A: I believe investors, Russian or others, are always looking for maximum opportunity, which is usually associated with market size. As such the Finnish market, or the Nordic market as a whole, is not large and by itself not a great inducement to investment. What will attract Russian investment is the ability to invest in companies that have a business plan to move rapidly beyond the local or Nordic market.
In a sense this is the basic question that Finland has been wrestling with for some time. How does a country like Finland, small in size but rich in human talent attract the attention of others, or even how do startups in Finland structure their business plans for success. It seems the fundamental issue is that Finland and Finnish companies have to focus beyond Finland if they want to succeed and attract foreign investment.
This question, by the way, is also the fundamental question that Russia is facing. Beyond the obvious investments in natural resources, how does Russia leverage its highly skilled citizenry to attract more foreign direct investment? The relative issues of openness, intellectual property protection, and corruption make the Russian challenge a bit more complicated, but the general issues are the same. Russians want to promote business plans that focus beyond the Russian market. They want to market their educational expertise in the form of a well-qualified work force, and they want to improve the investment climate—IP protection, minority shareholder rights, and rule of law—to attract investment.
Q: The startup and entrepreneurship programs of the Aalto Innovation University have attracted a lot of interest among talented Russian programmers and scientists who seek to start their own companies and find funding. The Finnish side has been eager to welcome the talent and increased cooperation. What opportunities do you see for university-level exchange between Finland and Russia?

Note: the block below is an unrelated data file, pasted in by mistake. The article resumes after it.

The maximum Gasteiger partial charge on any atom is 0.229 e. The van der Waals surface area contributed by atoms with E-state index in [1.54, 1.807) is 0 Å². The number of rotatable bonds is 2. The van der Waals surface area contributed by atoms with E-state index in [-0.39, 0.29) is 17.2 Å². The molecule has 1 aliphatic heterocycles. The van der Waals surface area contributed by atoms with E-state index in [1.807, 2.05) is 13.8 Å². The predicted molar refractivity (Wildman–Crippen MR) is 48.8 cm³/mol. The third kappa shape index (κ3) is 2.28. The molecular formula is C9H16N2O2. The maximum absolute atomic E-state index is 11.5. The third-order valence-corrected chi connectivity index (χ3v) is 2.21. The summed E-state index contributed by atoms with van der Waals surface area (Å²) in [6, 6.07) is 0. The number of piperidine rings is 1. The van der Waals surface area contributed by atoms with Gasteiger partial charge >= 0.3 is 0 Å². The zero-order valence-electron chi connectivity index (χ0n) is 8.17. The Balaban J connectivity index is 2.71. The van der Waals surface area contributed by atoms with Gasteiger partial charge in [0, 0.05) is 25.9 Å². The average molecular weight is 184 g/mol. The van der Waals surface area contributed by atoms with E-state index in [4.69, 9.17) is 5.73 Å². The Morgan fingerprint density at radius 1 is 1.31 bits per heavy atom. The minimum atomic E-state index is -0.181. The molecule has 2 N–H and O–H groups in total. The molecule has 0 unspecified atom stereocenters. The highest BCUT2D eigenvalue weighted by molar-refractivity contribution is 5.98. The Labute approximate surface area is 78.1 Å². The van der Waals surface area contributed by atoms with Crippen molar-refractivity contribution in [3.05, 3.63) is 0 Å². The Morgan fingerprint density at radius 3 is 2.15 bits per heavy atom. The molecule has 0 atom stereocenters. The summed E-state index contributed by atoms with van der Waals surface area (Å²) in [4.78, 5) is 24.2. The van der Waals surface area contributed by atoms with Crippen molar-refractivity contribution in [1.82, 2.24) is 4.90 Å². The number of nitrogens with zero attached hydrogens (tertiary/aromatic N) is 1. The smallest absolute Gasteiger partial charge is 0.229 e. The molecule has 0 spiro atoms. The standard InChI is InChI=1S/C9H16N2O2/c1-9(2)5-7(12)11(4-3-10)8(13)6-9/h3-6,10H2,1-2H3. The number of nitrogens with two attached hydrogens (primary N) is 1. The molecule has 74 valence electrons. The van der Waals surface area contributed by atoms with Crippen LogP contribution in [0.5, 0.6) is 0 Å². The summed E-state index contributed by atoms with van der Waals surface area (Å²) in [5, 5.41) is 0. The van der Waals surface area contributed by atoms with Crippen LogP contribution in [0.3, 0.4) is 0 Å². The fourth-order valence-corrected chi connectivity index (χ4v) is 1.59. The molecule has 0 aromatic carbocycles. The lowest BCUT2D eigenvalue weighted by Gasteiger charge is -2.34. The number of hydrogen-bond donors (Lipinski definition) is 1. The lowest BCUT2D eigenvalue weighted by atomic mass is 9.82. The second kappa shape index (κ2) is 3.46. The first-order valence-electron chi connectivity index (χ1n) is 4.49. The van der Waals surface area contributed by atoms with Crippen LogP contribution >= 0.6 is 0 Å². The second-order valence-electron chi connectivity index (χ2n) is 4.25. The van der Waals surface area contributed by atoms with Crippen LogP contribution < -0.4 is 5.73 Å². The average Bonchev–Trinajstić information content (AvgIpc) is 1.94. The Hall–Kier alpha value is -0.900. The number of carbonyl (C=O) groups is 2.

A: Many interesting programs and science parks today attract young innovators from around the world—the Start-Up Chile program, Skolkovo and Silicon Valley. All of these programs have a couple of things in common. Firstly, they draw smart people, usually university graduates, and secondly, they require excellent ideas, usually the outgrowth of research activities from universities or research laboratories.
The Skolkovo Project in Russia is all about increasing the supply of smart people and great ideas. Also there is the issue of the right environment to let brilliant people and smart ideas actually do something, and that is a key ingredient of Skolkovo as well.
Finland could get involved in this program through university affiliation with Skolkovo. The present plan is to create a Skolkovo Institute of Science and Technology—basically modeled after Stanford or MIT—and to use affiliations with other globally leading universities to make this institute a success. As this whole process is just starting, I would encourage Finnish universities to get involved, for example, through the transfer of students, faculties and research projects. This would bring Finland in at the ground level in this attempt to modernize the Russian educational sector and gain access to young Russian entrepreneurs.
Russia Investment Risks—Article in the AmCham Russia Magazine p.8:
For more information on the Executive Forum luncheon with Craig Barrett on November 8, sponsored by Valio, please visit the AmCham website at www.amcham.fi or call the AmCham offices.